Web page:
New College of Natural Resources and Environment position to strengthen relationships with forestry industry
John Freeborn’s first priority as the new director of employer relations for the College of Natural Resources and Environment will be to hear from students, faculty, and employers so he can develop a strategy to better enhance relationships between Virginia Tech students and the industries eager to hire them.
“I think the first step will be a lot of listening for me,” Freeborn said. “I want to talk to employers and students to find out what their needs are, and then see how those two sides match up. I also want to utilize the strong relationships that faculty members already have with employers and industry.”
The new position is part of the college’s efforts to better link the forestry and forest products sector with Virginia Tech, community colleges, and high school students, fostering awareness of employment needs and opportunities in the sector and, ultimately, ensuring a sustainable forest industry in Virginia and beyond. The sector contributes more than $21 billion annually to the economy of the commonwealth.
Funding for the position was made possible by a generous donation from Ken Morgan of Morgan Lumber Company, whose nearly 30-year relationship with Virginia Tech has helped numerous Hokies gain internships and find employment.
Freeborn, who graduated from Virginia Tech’s College of Agriculture and Life Sciences with a bachelor’s (’98) and master’s (’00) in crop and soil environmental science, said that while the university has seen a lot of growth since he was a student, the guiding philosophy of its motto, Ut Prosim (That I May Serve), has endured.
“The university has moved into a new era,” Freeborn said, “but what hasn’t changed is the land-grant philosophy of the university and the overall sense of connectedness and commitment to service that comes from being a Hokie.”
Mindful of that commitment to connect and engage with the wider community, Freeborn noted the college’s efforts to increase outreach and recruitment to students from southern and southwestern Virginia as influencing his work in this new role.
“I’m originally from Southwest Virginia, and it’s a place I care deeply about and have strong connections to,” Freeborn noted. “I’m excited to work with John Gray Williams, the college’s director of recruitment. He’s starting a pipeline of students from those areas to the university, and I see my role as being on the other end, helping them to exit to careers in their field.”
Freeborn comes to the director of employer relations position having served as assistant state master gardener coordinator for the School of Plant and Environmental Sciences in the College of Agriculture and Life Sciences. In that role, he coordinated some 5,000 volunteer educators who work to educate Virginia students and adults on better horticulture and gardening practices.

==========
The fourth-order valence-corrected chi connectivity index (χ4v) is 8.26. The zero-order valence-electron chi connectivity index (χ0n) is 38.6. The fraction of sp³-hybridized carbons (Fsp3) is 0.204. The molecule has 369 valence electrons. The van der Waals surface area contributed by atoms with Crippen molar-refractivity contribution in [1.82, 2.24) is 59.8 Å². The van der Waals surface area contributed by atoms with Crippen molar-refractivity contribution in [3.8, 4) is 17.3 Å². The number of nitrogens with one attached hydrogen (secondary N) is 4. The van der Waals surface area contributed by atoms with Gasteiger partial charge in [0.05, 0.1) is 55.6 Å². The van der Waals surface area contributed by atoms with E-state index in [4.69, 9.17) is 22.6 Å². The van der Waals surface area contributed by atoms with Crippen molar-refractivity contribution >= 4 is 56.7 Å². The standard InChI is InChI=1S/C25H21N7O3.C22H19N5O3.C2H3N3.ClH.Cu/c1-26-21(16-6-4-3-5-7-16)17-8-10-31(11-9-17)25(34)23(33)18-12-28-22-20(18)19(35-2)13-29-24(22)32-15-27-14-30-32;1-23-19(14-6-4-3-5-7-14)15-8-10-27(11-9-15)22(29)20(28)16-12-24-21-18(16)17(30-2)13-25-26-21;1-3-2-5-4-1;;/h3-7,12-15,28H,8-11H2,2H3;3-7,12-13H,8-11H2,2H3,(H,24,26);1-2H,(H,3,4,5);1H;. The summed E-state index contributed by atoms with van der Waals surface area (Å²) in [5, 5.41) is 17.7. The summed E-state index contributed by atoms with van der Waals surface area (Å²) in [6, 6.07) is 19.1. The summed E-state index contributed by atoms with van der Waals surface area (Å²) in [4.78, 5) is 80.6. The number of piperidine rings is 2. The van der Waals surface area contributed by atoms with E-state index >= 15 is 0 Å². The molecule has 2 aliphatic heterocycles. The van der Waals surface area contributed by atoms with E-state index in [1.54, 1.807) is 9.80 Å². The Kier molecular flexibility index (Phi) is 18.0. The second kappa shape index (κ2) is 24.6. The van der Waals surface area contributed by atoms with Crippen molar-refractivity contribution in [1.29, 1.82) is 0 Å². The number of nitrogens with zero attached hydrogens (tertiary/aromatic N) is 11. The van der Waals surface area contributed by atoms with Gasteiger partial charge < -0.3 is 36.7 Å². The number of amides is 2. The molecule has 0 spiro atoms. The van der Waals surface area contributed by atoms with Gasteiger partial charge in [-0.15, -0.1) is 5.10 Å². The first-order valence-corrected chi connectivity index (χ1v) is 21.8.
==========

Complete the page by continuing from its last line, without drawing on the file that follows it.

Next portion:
“I think of what I did in that role as being of service to educators in the state,” Freeborn explained. “In this new position, I hope to bring the same commitment to service for the students and faculty at Virginia Tech, and the industries and partners we’ll be working with.”
Freeborn said that success will show in the number of students who leave Virginia Tech ready and able to jump into careers in their chosen field, as well as the development of relationships with employers across the state and beyond.
“In five years, I’d like to see us have even stronger ties with the forestry and forest products industries,” Freeborn said. “If we can increase the number of internships and co-op opportunities for students, and then get employment for our students when they graduate, those would be markers of success. It is my belief that this position can become a main point of contact for linking students and employers.”
Paul Winistorfer, dean of the College of Natural Resources and Environment, said: “We have great aspirations for this new position in the college, John’s ability to execute on our vision, and where we are going. Every effort we can make to develop the human resources for this sector is important for sustainability at all levels, from the materials, to the economy, to the environment.”
“Our vision is for Virginia Tech to be the place that the North American forestry and forest products industries come to first and for them to partner with us and be engaged with us in ways that makes a difference,” he continued. “I am thankful for Ken Morgan’s generosity, commitment, and vision about sustainable forestry and helping us plant the seeds for tomorrow’s success.”
Industry professionals interested in placing students in internships or partnering with the College of Natural Resources and Environment in some other capacity can contact John Freeborn at 540-231-1138 or firstname.lastname@example.org.